BLOG: Attention Job-Seekers - Employers Care About Your Volunteerism
Volunteerism has long been considered a positive way of developing a person’s character. There’s just something about engaging in meaningful activities that satisfies people.
Not to mention it can help in your job search.
A Deloitte survey released June 9 finds that 89 percent of millennial hiring influencers in the U.S. believe including volunteer activities on a resume makes it more competitive.
So why aren’t job-seekers including this information on their resumes?
According to the survey, more than two-thirds, 68 percent, of respondents choose not to include volunteer activities on their resumes. The reasons: 28 percent said they would rather their employer focus on their professional skills, 24 percent said the information wouldn’t fit and 20 percent said they don’t think employers care.
Don’t care? Not the case at all, say survey respondents.
In fact, 82 percent of respondents said they’re more likely to choose a candidate with volunteering experience.
And you know those employment gaps you can’t seem to find a way to explain to hiring managers when you’re interviewing? Well your volunteerism can trump those gaps! Eighty-five percent of respondents are willing to overlook resume pitfalls when a candidate includes their volunteer experience.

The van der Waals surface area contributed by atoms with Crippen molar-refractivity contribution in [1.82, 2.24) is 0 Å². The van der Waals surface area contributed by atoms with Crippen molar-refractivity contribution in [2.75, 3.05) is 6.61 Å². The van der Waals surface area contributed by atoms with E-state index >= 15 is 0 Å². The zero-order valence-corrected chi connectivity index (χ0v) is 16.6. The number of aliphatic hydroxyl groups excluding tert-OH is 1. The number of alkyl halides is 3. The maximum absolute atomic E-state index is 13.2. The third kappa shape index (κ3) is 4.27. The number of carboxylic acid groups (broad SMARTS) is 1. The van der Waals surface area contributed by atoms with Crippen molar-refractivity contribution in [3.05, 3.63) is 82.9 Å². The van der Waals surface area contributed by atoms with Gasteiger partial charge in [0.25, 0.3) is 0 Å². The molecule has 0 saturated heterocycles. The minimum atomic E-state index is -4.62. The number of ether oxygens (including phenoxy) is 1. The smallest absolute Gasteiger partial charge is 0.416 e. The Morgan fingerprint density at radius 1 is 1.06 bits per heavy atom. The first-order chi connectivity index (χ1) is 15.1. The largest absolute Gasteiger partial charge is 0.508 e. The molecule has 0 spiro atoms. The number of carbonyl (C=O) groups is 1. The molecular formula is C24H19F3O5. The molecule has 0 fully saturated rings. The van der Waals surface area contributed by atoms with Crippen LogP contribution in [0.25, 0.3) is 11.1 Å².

Let’s put aside the fact that employers are looking for candidates with volunteer experience. By volunteering, job-seekers are developing leadership skills and improving their professional skillsets – not only making them better workers, but better people.
"As the battle for talent continues, volunteering can be a strong leg-up on the competition for both prospective employees and employers," Mike Preston, chief talent officer, Deloitte LLP, said in a release. "Companies that create a culture committed to making an impact and to tapping into their employees' sense of purpose have the ability to attract and retain top talent."
So, job-seekers … when it comes to the question of including your volunteer experience in your resume, the answer is simple: put it on there.
WHAT DO YOU THINK?
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